After years of sounding the fiscal imbalance bell, Comptroller General David Walker, the head of the Government Accountability Office, has committed a to-do list to paper for the 110th Congress.In a letter dated Nov. 17, Walker outlines a number of areas his federal watchdog agency, says the newly-elected politicians should consider in getting a “jump-start” on legislative planning.

"We cannot afford to continue business as usual in Washington, given our current deficit and growing long-term fiscal challenges," Walker wrote. “Most of the federal government’s current policies, programs, functions and activities are based on conditions that existed decades ago, are not results-based and are not well aligned with 21st century realities.”

It’s hardly a new message from the comptroller general, but it is the first time he has addressed the Congress in a letter. Walker did take care to note that during the 2006 fiscal year, GAO witnesses testified at 240 hearings and provided 17 additional statements for the record.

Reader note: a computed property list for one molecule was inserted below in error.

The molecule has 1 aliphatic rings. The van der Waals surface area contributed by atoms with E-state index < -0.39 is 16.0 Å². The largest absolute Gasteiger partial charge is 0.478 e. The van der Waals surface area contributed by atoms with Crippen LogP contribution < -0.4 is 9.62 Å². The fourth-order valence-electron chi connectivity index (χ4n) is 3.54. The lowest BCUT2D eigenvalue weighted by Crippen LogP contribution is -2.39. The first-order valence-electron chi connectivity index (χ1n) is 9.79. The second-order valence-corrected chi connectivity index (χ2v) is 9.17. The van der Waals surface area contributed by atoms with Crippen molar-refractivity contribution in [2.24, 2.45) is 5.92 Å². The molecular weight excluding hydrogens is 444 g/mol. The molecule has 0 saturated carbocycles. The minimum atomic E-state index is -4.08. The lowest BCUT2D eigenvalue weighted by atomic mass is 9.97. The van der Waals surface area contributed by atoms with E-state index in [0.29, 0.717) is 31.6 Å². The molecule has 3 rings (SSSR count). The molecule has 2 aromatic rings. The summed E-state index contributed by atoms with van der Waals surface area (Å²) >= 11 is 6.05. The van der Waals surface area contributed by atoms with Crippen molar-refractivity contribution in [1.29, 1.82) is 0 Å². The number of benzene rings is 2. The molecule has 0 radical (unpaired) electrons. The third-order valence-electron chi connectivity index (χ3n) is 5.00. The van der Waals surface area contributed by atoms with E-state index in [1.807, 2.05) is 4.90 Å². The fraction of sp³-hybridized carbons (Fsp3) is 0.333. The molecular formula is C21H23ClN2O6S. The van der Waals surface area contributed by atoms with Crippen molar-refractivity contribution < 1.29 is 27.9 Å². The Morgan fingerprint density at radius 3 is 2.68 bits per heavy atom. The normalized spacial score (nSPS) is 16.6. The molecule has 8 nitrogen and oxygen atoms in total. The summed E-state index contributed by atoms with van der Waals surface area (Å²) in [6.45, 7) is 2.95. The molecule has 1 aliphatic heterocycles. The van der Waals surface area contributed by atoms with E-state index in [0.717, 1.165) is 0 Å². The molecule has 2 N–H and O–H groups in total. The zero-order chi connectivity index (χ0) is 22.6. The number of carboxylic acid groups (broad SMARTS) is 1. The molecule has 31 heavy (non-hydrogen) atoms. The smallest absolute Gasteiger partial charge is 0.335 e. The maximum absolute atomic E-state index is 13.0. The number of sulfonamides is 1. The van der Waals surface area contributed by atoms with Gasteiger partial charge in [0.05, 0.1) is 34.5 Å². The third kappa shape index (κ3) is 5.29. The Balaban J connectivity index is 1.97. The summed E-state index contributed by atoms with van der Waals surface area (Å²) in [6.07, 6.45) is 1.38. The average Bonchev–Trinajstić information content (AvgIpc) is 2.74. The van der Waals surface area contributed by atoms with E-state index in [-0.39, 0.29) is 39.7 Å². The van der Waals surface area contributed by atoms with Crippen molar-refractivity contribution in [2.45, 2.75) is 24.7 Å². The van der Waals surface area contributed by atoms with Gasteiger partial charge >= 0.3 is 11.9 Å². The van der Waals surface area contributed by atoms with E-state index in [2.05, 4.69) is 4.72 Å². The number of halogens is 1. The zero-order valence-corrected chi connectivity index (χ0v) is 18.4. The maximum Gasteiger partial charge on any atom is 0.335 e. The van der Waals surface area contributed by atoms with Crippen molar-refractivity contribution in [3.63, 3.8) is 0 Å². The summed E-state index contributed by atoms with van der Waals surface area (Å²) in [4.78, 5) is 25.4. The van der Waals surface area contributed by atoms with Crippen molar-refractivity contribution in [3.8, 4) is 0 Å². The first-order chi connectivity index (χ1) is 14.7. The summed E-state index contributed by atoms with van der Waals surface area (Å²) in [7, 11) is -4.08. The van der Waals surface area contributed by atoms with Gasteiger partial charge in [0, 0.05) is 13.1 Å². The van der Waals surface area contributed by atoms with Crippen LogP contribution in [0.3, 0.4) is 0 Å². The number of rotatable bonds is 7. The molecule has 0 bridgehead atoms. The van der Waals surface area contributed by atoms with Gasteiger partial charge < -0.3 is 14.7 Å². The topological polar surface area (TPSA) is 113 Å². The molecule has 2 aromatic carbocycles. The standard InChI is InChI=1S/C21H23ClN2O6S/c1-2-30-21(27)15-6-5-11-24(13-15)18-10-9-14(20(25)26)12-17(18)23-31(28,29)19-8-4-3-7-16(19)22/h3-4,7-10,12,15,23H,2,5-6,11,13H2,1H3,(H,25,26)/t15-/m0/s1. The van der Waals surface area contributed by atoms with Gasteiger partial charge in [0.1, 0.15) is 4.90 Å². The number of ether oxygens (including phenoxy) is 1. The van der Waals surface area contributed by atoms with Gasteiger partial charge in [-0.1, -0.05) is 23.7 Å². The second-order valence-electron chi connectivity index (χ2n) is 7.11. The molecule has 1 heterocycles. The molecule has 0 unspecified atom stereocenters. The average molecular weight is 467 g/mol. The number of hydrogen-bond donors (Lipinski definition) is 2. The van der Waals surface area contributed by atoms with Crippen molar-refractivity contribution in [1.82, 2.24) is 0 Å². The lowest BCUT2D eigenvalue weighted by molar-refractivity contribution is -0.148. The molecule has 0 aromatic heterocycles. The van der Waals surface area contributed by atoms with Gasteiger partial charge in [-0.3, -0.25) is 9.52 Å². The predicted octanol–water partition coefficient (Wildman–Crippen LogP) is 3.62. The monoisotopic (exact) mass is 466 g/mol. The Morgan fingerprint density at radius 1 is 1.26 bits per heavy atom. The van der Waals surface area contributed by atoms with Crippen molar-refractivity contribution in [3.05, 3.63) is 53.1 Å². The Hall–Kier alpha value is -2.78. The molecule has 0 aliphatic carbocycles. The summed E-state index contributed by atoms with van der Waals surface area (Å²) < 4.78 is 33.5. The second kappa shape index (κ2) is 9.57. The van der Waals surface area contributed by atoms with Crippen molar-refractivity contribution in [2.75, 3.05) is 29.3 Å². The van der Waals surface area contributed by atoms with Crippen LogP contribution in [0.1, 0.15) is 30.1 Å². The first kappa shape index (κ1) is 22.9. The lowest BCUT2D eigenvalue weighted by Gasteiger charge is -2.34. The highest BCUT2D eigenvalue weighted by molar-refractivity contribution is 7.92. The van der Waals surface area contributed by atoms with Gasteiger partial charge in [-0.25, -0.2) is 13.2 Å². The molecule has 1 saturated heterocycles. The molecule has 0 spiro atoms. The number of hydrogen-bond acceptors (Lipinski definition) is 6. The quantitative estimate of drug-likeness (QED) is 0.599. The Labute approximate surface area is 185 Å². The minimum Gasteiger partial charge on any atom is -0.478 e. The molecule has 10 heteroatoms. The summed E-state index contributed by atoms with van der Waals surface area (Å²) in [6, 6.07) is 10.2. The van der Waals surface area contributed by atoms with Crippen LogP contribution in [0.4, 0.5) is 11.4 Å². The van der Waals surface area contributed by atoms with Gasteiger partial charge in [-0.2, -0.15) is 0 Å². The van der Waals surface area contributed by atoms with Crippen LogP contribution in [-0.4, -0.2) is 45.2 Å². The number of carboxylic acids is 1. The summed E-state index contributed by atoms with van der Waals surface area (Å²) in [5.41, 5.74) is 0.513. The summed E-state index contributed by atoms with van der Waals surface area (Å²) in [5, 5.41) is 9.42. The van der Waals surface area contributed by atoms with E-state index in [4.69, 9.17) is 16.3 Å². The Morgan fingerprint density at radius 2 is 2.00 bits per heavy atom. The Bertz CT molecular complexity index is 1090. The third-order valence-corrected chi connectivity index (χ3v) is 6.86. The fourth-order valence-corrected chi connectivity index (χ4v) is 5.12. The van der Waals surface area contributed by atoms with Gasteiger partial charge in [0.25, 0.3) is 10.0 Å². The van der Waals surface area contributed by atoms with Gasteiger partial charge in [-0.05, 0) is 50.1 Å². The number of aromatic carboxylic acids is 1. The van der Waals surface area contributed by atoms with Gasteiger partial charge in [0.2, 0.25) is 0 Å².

Walker lists 36 topics for investigation and oversight hearings, many of them involving daunting political issues, such as Social Security and Medicare, immigration policy, and the costs and benefits of environmental and energy policies. The first 10 issues he targets for near-term oversight are:

  • Reducing the tax gap;
  • Addressing a number of government-wide acquisition and contracting issues;
  • Transforming the business operations of the Department of Defense;
  • Ensuring the effective integration and transformation of the Department of Homeland Security;
  • Enhancing information-sharing and improving oversight related to intelligence agencies;
  • Enhancing border security and the enforcement of existing immigration laws;
  • Ensuring the security of transportation and related funding mechanisms;
  • Strengthening efforts to prevent the proliferation of nuclear, chemical, and biological weapons;
  • Ensuring transformation of the nuclear weapons complex; and,
  • Enhancing computer security and deter identity theft.

The full letter is available on the GAO Web site, at

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